C1513302
Finding
12.

Congenital muscular dystrophy

Congenital muscular dystrophy (CMD) is a clinically and genetically heterogeneous group of inherited muscle disorders. Muscle weakness typically presents from birth to early infancy. Affected infants typically appear "floppy" with low muscle tone and poor spontaneous movements. Affected children may present with delay or arrest of gross motor development together with joint and/or spinal rigidity. Muscle weakness may improve, worsen, or stabilize in the short term; however, with time progressive weakness and joint contractures, spinal deformities, and respiratory compromise may affect quality of life and life span. The main CMD subtypes, grouped by involved protein function and gene in which causative allelic variants occur, are laminin alpha-2 (merosin) deficiency (MDC1A), collagen VI-deficient CMD, the dystroglycanopathies (caused by mutation of POMT1, POMT2, FKTN, FKRP, LARGE1, POMGNT1, and ISPD), SELENON (SEPN1)-related CMD (previously known as rigid spine syndrome, RSMD1) and LMNA-related CMD (L-CMD). Several less known CMD subtypes have been reported in a limited number of individuals. Cognitive impairment ranging from intellectual disability to mild cognitive delay, structural brain and/or eye abnormalities, and seizures are found almost exclusively in the dystroglycanopathies while white matter abnormalities without major cognitive involvement tend to be seen in the laminin alpha-2-deficient subtype. [from GeneReviews]

MedGen UID:
147063
Concept ID:
C0699743
Disease or Syndrome
13.

Ullrich congenital muscular dystrophy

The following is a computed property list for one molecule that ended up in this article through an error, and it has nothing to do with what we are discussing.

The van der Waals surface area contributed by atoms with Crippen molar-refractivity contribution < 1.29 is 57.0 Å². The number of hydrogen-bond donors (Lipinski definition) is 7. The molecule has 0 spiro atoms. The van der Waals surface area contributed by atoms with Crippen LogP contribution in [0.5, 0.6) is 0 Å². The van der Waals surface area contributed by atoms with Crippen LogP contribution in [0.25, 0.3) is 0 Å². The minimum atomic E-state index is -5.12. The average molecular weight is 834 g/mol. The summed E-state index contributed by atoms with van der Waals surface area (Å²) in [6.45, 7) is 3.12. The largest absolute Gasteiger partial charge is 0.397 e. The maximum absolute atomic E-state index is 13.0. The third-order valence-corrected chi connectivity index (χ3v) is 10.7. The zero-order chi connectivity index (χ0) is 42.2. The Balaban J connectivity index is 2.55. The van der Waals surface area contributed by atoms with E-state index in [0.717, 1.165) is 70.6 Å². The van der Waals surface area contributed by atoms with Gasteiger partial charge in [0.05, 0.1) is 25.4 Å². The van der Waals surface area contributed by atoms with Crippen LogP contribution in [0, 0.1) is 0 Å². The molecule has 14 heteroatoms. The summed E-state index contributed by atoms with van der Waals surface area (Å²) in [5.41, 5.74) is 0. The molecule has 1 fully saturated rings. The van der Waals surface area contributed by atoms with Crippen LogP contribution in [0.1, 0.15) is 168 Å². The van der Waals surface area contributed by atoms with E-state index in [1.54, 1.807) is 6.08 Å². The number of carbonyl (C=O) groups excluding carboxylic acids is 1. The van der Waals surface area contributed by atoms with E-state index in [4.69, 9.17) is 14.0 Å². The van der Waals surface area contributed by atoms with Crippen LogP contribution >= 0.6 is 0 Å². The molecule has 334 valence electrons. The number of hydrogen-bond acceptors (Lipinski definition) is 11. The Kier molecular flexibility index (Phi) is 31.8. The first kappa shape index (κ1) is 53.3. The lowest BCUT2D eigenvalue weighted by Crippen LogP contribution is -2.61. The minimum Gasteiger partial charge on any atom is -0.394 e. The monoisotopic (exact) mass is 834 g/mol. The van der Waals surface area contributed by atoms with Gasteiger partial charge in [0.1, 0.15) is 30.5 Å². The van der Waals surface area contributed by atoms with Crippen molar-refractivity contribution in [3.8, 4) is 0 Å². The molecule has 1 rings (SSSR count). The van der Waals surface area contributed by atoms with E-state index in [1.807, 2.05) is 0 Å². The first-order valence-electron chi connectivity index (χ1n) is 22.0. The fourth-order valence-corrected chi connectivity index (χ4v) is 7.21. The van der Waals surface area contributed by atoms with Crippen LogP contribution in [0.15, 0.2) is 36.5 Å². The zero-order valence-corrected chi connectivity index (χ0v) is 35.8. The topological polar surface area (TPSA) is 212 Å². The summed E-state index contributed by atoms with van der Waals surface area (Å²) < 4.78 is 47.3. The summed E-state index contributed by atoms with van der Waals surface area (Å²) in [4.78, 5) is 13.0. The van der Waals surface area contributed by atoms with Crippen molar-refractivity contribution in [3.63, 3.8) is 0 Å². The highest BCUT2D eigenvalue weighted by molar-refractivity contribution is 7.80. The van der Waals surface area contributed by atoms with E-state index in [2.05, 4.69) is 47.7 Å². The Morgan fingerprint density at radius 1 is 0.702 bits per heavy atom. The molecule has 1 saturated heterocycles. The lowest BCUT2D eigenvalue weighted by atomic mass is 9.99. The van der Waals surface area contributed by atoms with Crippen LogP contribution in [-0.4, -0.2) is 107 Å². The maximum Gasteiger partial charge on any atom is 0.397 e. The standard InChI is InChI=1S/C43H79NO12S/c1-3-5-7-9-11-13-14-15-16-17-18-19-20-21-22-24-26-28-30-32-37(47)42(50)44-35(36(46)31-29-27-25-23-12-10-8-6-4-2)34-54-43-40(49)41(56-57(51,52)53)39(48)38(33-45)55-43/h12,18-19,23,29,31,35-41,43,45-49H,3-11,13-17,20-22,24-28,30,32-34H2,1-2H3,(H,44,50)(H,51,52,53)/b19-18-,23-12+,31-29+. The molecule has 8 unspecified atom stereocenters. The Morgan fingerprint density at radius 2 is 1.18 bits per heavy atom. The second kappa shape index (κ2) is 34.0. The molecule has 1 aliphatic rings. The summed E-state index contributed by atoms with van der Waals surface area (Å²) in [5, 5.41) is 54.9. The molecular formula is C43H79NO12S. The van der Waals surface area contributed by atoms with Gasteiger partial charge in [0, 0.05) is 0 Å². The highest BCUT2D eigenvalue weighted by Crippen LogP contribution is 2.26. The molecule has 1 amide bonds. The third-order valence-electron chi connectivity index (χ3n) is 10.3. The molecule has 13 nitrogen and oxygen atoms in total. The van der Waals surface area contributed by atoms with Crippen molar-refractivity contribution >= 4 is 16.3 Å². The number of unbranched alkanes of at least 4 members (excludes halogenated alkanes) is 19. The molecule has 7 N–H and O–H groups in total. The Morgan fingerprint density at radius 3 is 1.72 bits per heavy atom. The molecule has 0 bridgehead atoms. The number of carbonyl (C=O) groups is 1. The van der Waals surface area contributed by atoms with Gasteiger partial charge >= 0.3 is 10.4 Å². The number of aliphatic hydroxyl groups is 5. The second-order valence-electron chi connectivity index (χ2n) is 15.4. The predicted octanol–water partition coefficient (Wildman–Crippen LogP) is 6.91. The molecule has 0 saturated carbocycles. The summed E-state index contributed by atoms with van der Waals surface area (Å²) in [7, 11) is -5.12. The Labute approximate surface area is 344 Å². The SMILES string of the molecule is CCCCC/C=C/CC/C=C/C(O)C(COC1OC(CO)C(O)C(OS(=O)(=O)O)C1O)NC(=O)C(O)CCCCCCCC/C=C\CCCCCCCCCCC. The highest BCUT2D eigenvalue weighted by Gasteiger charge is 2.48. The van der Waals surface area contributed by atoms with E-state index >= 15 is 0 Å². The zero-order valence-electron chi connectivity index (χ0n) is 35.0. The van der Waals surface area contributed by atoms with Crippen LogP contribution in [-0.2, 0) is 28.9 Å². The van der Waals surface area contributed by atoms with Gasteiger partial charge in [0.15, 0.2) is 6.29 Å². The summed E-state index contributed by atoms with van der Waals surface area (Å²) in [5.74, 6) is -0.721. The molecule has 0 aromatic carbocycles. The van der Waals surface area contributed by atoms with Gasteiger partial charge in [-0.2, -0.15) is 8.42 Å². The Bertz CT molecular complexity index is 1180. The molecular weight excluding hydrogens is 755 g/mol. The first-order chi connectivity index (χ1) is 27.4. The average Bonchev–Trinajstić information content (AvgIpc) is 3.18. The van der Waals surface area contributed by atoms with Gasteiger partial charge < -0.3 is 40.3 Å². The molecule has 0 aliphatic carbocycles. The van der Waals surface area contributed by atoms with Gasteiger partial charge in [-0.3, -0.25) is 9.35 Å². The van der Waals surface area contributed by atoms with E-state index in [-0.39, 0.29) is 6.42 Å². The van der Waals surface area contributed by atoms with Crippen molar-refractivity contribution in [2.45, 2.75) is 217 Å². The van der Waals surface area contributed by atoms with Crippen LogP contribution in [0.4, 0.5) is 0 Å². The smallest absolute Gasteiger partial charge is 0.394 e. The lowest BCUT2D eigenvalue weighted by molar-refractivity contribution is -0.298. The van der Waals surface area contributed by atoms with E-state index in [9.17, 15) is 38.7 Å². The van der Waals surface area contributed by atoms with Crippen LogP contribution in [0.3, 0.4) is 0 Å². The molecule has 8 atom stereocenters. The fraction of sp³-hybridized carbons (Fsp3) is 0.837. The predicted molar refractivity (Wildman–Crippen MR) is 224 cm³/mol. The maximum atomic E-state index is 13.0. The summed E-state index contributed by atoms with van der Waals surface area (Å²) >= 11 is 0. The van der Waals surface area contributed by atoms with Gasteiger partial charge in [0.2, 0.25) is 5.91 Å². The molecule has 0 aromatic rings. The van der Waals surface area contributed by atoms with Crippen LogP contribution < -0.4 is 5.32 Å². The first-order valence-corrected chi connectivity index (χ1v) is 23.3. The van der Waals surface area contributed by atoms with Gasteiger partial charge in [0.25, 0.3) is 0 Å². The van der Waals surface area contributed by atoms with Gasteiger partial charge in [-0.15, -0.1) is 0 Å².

Collagen VI-related myopathy is a group of disorders that affect skeletal muscles (which are the muscles used for movement) and connective tissue (which provides strength and flexibility to the skin, joints, and other structures throughout the body). Most affected individuals have muscle weakness and joint deformities called contractures that restrict movement of the affected joints and worsen over time. Researchers have described several forms of collagen VI-related myopathy, which range in severity: Bethlem myopathy is the mildest, an intermediate form is moderate in severity, and Ullrich congenital muscular dystrophy is the most severe.People with Bethlem myopathy usually have loose joints (joint laxity) and weak muscle tone (hypotonia) in infancy, but they develop contractures during childhood, typically in their fingers, wrists, elbows, and ankles. Muscle weakness can begin at any age but often appears in childhood to early adulthood. The muscle weakness is slowly progressive, with about two-thirds of affected individuals over age 50 needing walking assistance. Older individuals may develop weakness in respiratory muscles, which can cause breathing problems. Some people with this mild form of collagen VI-related myopathy have skin abnormalities, including small bumps called follicular hyperkeratosis on the arms and legs; soft, velvety skin on the palms of the hands and soles of the feet; and abnormal wound healing that creates shallow scars.The intermediate form of collagen VI-related myopathy is characterized by muscle weakness that begins in infancy. Affected children are able to walk, although walking becomes increasingly difficult starting in early adulthood. They develop contractures in the ankles, elbows, knees, and spine in childhood. In some affected people, the respiratory muscles are weakened, requiring people to use a machine to help them breathe (mechanical ventilation), particularly during sleep.People with Ullrich congenital muscular dystrophy have severe muscle weakness beginning soon after birth. Some affected individuals are never able to walk and others can walk only with support. Those who can walk often lose the ability, usually in adolescence. Individuals with Ullrich congenital muscular dystrophy develop contractures in their neck, hips, and knees, which further impair movement. There may be joint laxity in the fingers, wrists, toes, ankles, and other joints. Some affected individuals need continuous mechanical ventilation to help them breathe. As in Bethlem myopathy, some people with Ullrich congenital muscular dystrophy have follicular hyperkeratosis; soft, velvety skin on the palms and soles; and abnormal wound healing.Individuals with collagen VI-related myopathy often have signs and symptoms of multiple forms of this condition, so it can be difficult to assign a specific diagnosis. The overlap in disease features, in addition to their common cause, is why these once separate conditions are now considered part of the same disease spectrum.